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Getting To Know Your Characters Better

February 8th, 2019

First, thanks to Kunda for last week’s blog – it’s always interesting to hear how our overseas students get a foot on the writing ladder. It just goes to show that the ideas taught in the course are universal. Wherever you live, they still apply!

Some writers find bringing their characters to life easy – they spring from the imagination fully formed and ready to go. Others don’t find it quite so easy. So, here are a few tips for making your characters more real.

Obviously, you’ve got to give them a name – one that is appropriate to the era and country in which your work is set. The name should also be appropriate to their age, social circumstances and disposition – unless incongruity in this area forms part of your plot. And, don’t forget that names that were once considered old fashioned are now all the rage. My mum, who would now be 103 were she still alive, was called Edith and as a child I remember many of her older relatives referring to her as Edie. So I was surprised recently to hear that one of my son’s friends has named her baby daughter Edie! Read the rest of this entry »




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Picking The Right Name For Your Character

December 8th, 2017

Last week I mentioned the Debut Dagger Competition. I’ve just been on the Crime Writers’ Association website again and discovered that they have a page of excellent crime writing advice by well-known authors plus tips for entrants to the competition. So if you are considering having a go, it’s definitely worth taking a look.

This week I’ve had another great contribution from Writers Bureau tutor, David Kinchin – about naming your characters. So, rather than looking at bits and pieces, I’m going to provide some general advice, followed by what he has to say on the subject.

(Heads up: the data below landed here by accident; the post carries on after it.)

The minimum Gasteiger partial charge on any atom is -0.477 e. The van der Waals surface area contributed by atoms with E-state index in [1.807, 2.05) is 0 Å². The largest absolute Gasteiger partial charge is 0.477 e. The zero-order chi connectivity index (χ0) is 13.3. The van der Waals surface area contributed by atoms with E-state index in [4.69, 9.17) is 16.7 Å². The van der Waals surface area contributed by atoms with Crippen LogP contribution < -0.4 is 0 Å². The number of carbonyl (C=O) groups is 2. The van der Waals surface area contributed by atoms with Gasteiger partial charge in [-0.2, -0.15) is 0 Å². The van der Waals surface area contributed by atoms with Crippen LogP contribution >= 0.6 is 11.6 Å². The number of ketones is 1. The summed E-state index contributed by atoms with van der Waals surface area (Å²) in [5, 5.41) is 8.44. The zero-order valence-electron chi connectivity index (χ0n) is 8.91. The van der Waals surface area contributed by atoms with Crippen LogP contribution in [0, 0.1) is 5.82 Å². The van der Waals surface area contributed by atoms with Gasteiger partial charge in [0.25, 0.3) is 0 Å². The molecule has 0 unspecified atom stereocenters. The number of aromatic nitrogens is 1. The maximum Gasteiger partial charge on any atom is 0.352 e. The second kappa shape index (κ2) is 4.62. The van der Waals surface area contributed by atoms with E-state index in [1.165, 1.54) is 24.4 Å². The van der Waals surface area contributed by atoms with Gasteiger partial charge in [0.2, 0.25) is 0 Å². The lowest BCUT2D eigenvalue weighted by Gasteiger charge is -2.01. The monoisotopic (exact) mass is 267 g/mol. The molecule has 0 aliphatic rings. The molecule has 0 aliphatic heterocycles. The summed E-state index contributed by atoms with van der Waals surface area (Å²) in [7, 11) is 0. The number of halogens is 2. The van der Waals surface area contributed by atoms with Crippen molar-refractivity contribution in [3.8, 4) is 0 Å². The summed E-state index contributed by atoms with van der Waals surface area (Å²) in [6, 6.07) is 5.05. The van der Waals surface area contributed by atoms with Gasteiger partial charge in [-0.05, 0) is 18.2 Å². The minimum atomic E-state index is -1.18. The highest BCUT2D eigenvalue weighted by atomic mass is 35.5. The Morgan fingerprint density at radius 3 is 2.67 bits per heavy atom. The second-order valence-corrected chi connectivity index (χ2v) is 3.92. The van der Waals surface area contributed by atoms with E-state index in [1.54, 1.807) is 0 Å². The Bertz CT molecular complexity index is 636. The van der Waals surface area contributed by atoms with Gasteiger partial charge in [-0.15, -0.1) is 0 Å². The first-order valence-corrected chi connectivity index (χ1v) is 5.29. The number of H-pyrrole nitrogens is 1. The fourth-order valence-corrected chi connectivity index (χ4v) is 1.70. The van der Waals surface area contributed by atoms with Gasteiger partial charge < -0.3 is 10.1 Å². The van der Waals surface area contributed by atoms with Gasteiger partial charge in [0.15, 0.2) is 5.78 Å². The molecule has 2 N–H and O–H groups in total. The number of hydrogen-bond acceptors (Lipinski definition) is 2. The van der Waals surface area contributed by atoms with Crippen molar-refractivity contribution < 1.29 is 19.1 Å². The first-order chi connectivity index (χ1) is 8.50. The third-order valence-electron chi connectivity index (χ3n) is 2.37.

Choosing the right names for your characters is crucial. You can suggest a great deal about a person’s age and background by the name you give. All names have popular connotations and associations which the reader subconsciously tunes into – they create instant mental pictures. For example, Nikki is a young art student with a way-out dress sense, while Cynthia is a rather staid housewife in her mid-60s with an immaculately clean house in the leafy suburbs. Read the rest of this entry »




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Thoughts on Character Creation

October 20th, 2017

In real life you’ve probably at some time met someone who has become a friend. Only gradually do you get to know the person and even after months or more you may be surprised by some revelation about them.

A character in fiction will be gradually revealed but as the writer you must know your  characters fully before you start the story.

It’s a good idea to make a detailed profile of your main characters. This helps you to be consistent and to know what they would and wouldn’t do, and not to provide sudden changes in behaviour which would be out of character and unbelievable to the reader. Occasionally a sudden change may be justified, for instance, if the character has suffered some tragedy or trauma, but as the author, you should have prepared for this. Read the rest of this entry »